According to Abedin, the Germans and the French, and to a lesser extent Britons, are highly interested in re-entering the Iranian market: “The French, for instance, are investing heavily in the automotive industry and [holding] major negotiations with the oil and natural gas industry.” He recalled that many business delegates have visited Iran in the past two few years from EU countries.
Still, although the EU regards Iran as a huge and lucrative market, “all these major European companies and their governments have been kind of tentative over the past two and a half years,” the expert noted, adding that if “the US pulls out of the deal and makes an ultimatum to global companies… [they] and their governments would be in a very difficult situation.”
“So, I do think that we are moving toward some kind of a crisis… and the warming business climate in Iran may start to freeze over again, unfortunately,” Abedin concluded.
Meanwhile Berlin called upon the US to refrain from withdrawing the agreement amid rumors of a possible US exit fueled by President Donald Trump’s statements.
German Foreign Minister Sigmar Gabriel called attention to the International Atomic Energy Agency (IAEA)’s recent reports showing that Tehran is compliant with the nuclear accord.
Gabriel noted that the US exit from the JCPOA may deteriorate the North Korean crisis since Pyongyang is unlikely to agree to some sort of a nuclear deal if a similar one with Tehran fails.
According to the German foreign minister, France and Britain are also urging Trump to remain committed to the agreement.
For its part, the Chinese Foreign Ministry expressed hope that the Iranian nuclear accord will be further implemented despite reports about a possible US withdrawal from the deal.
Commenting on the issue, Kremlin spokesman Dmitry Peskov warned that Washington’s potential move would have negative consequences.
The Future of the JCPOA is in Congress’s Hands
While weighing the pros and cons of Trump’s possible decision, the US mainstream media alleged that the withdrawal from the deal wouldn’t be as easy as it seems.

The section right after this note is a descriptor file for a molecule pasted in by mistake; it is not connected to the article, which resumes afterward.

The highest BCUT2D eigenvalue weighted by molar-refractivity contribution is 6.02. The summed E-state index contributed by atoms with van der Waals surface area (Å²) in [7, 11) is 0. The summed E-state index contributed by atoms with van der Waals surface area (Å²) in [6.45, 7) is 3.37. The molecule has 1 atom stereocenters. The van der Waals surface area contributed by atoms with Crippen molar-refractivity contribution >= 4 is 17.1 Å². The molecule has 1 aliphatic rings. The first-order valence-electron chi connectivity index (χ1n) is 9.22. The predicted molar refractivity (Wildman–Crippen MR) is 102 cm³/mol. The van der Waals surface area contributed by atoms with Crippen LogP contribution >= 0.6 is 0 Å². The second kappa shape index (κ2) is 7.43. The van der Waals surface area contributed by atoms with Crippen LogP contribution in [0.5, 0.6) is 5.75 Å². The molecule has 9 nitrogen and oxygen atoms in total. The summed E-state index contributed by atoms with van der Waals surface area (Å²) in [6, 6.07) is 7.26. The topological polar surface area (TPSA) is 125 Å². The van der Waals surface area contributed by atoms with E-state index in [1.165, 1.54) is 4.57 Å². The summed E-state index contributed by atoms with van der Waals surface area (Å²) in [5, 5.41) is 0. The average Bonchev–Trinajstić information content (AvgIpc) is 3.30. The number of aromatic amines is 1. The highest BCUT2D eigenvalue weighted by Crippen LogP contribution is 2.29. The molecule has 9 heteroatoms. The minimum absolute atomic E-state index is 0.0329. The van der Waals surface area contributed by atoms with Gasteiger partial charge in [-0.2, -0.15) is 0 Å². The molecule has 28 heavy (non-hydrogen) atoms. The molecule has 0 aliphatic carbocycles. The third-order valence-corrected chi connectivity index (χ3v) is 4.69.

According to The Financial Times, “under INARA rules, only Congressional leadership can initiate snapback sanctions under expedited procedures,” in case Trump decertifies the deal.
Interestingly enough, while the Democrats unanimously oppose Trump’s potential decision, there is no unity among the Republicans about the matter.
The Washington Post also assumes Republican Iran hawks don’t have “the support they need to push something through” in Congress. The media outlet cited the fact that Senate Majority Leader Mitch McConnell (R-Ky.), Republican Sens. Jeff Flake (Ariz.), John McCain (Ariz.) and Susan Collins (Maine) signaled they were not sure whether they will vote for the re-imposition of sanctions, while Sen. Rand Paul (R-Ky.) and House Foreign Affairs Committee Chairman Edward R. Royce (Calif.) stated clearly that they don’t think Trump should exit the JCPOA.
Citing the proponents of decertification, the media outlet alleged that “the Trump administration can use the process as a way of persuading European allies to join the United States in advocating for a stronger Iran deal,” which may envisage tough restrictions on Tehran’s ballistic and cruise missile programs in particular.